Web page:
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The Supreme Court finally decides the religious right asked for too much

Maine’s vaccine mandate for health care workers survives a challenge from religious conservatives.

US Supreme Court Associate Justices Amy Coney Barrett, left, and Brett Kavanaugh arrive at the inauguration of President-elect Joe Biden at the US Capitol on January 20, 2021, in Washington,
Drew Angerer/Getty Images

The Supreme Court handed down a brief order Friday evening — it is literally just one sentence long — denying relief to a group of Maine health care workers who object to the Covid-19 vaccine on religious grounds. This means that nearly all workers in health care facilities licensed by the state must be vaccinated in order to keep their jobs.

Yet, while this order, which is also accompanied by a one-paragraph concurring opinion by Justice Amy Coney Barrett and a longer dissent by Justice Neil Gorsuch, is quite brief, it is significant because it suggests that there may be some limit to the conservative majority’s solicitude for religious conservatives.

Earlier in the pandemic, the Court handed down a pair of decisions that revolutionized its approach to religious liberty cases and granted churches and other houses of worship broad exemptions from public health orders intended to control the spread of Covid-19. The Court’s Friday evening decision in Does v. Mills, by contrast, appears to have been decided on the narrowest possible grounds. Though it is a loss for the religious right, it is not an especially significant one.

Maine requires nearly all health care workers to be vaccinated against Covid-19. It argues that this requirement is necessary because those workers are unusually likely to interact with patients who are vulnerable to the disease, and because the state’s health care system could potentially be disabled if too many health care workers are infected. The state does exempt a very narrow slice of health care workers, however: those who risk adverse health consequences if they are vaccinated, such as people with serious allergies to the vaccine.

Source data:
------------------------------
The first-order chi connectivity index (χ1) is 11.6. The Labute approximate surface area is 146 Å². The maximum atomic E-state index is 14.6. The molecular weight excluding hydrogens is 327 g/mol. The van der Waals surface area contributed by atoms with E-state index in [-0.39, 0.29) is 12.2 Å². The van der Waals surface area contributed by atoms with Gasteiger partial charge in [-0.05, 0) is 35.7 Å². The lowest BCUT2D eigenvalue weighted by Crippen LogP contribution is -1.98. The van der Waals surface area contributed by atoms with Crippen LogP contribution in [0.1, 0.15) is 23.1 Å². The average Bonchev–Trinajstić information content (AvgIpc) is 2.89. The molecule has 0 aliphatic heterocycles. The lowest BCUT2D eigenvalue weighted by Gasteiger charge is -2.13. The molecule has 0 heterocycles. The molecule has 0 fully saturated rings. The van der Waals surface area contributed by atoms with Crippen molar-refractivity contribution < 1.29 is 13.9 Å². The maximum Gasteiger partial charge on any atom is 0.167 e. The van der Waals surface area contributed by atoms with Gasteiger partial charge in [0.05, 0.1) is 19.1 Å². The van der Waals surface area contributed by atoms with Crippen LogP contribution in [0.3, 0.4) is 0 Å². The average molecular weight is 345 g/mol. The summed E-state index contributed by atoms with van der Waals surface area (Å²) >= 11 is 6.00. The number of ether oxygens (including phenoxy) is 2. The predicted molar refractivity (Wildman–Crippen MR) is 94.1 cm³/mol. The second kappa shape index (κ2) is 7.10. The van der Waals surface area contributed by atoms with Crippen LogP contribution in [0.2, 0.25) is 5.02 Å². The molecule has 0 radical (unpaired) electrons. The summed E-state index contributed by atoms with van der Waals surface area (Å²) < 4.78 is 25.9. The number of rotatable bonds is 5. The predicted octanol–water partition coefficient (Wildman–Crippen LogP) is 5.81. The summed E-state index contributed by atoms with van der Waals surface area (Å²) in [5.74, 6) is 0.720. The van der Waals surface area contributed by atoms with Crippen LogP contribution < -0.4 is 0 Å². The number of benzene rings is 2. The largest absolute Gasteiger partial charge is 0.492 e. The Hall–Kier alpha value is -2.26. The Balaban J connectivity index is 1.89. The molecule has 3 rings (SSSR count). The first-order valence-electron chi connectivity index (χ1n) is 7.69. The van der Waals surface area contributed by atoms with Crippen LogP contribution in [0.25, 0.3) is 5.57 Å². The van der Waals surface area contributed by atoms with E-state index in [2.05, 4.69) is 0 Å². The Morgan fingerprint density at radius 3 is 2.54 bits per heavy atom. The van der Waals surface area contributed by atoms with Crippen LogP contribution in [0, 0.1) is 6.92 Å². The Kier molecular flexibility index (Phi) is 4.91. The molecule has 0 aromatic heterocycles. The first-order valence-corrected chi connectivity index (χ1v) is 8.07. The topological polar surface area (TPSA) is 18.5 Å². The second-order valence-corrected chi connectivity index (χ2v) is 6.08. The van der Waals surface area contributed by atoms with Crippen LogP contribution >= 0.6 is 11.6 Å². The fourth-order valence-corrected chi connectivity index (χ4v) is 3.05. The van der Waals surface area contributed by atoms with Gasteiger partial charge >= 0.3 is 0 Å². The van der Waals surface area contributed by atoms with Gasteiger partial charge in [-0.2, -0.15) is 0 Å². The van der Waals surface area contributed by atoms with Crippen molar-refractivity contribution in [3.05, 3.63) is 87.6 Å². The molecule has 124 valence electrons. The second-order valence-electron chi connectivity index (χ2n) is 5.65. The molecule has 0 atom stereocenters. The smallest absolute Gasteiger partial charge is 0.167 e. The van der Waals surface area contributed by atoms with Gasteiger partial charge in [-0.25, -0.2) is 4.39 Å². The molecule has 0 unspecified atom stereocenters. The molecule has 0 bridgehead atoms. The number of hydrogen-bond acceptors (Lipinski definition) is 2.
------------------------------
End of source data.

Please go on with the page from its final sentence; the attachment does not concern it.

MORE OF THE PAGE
The plaintiffs argued that religious objectors must be exempted from this requirement because the state also provided an exemption to people who could suffer health consequences if they are vaccinated — an argument that is, at least, plausible under the Court’s recent religion decisions. They were supported in an amicus brief by the Becket Fund for Religious Liberty, arguably the nation’s most sophisticated law firm representing religious right causes.

In a dissent joined by Justices Clarence Thomas and Samuel Alito, Gorsuch essentially agrees with the plaintiffs, making the case for granting a religious exemption to the state’s vaccine mandate. Quoting Tandon v. Newsom (2021), one of the Court’s two recent decisions granting places of worship an exemption from certain public health rules, Gorsuch claims that a law is constitutionally suspect “if it treats ‘any comparable secular activity more favorably than religious exercise.’”

Thus, under Gorsuch’s approach, the state must exempt religious objectors because it has a single exemption — again, for people who could suffer serious health consequences if they receive the vaccine.

Had Gorsuch’s approach prevailed, it’s likely that religious objectors would be exempted from nearly any law. Speed limits, for example, typically exempt police, ambulances, and other emergency vehicles responding to an emergency. Even laws banning homicide typically contain exemptions for self-defense. (Although, in fairness, Gorsuch concedes that a religious exemption is inappropriate when the “challenged law serves a compelling interest and represents the least restrictive means for doing so.” So Gorsuch probably would not allow religiously motivated murder.)

In any event, Gorsuch’s view did not prevail — though it is far from clear that it will not receive five votes in a future case. Though Justice Barrett joined a majority of the Court in allowing Maine’s vaccine mandate to take effect, her opinion (which is joined by Justice Brett Kavanaugh) clarifies that she did so on exceedingly narrow grounds.

Essentially, Barrett argues that the Supreme Court has discretion to decide which cases it wants to hear. And her opinion suggests that she would exercise her discretion to not hear this particular case.

That’s consistent with an approach she laid out in a 2017 essay, where she argued that Supreme Court justices who encounter an argument that they think is legally valid but that would lead to disastrous results should exercise their discretion not to hear a case raising that argument.

For now, at least, the bottom line is that Maine’s vaccine mandate is in effect. Public-facing health care workers will need to receive the Covid-19 vaccine unless they have a medical excuse.

Again, it’s not a huge loss for the religious right. But the decision in Does suggests that there is, at least, some limit to the Court’s willingness to carve out legal exemptions for religious conservatives.

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